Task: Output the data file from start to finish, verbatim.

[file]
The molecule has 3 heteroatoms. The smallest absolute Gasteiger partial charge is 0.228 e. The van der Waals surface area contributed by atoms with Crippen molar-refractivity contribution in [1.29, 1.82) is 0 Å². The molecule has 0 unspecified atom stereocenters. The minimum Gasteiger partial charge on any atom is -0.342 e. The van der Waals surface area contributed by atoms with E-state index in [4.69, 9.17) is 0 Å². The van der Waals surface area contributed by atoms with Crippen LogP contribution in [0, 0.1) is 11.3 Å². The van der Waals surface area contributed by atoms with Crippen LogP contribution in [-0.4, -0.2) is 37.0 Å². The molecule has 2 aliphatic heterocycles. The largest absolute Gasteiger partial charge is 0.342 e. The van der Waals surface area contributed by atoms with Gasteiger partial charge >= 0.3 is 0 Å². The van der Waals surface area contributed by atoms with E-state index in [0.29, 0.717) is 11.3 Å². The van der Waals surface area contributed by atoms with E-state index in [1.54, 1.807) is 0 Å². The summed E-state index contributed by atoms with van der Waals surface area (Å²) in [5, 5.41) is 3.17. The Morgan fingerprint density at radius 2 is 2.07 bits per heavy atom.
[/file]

The molecule has 3 heteroatoms. The smallest absolute Gasteiger partial charge is 0.228 e. The van der Waals surface area contributed by atoms with Crippen molar-refractivity contribution in [1.29, 1.82) is 0 Å². The molecule has 0 unspecified atom stereocenters. The minimum Gasteiger partial charge on any atom is -0.342 e. The van der Waals surface area contributed by atoms with E-state index in [4.69, 9.17) is 0 Å². The van der Waals surface area contributed by atoms with Crippen LogP contribution in [0, 0.1) is 11.3 Å². The van der Waals surface area contributed by atoms with Crippen LogP contribution in [-0.4, -0.2) is 37.0 Å². The molecule has 2 aliphatic heterocycles. The largest absolute Gasteiger partial charge is 0.342 e. The van der Waals surface area contributed by atoms with Gasteiger partial charge >= 0.3 is 0 Å². The van der Waals surface area contributed by atoms with E-state index in [0.29, 0.717) is 11.3 Å². The van der Waals surface area contributed by atoms with E-state index in [1.54, 1.807) is 0 Å². The summed E-state index contributed by atoms with van der Waals surface area (Å²) in [5, 5.41) is 3.17. The Morgan fingerprint density at radius 2 is 2.07 bits per heavy atom.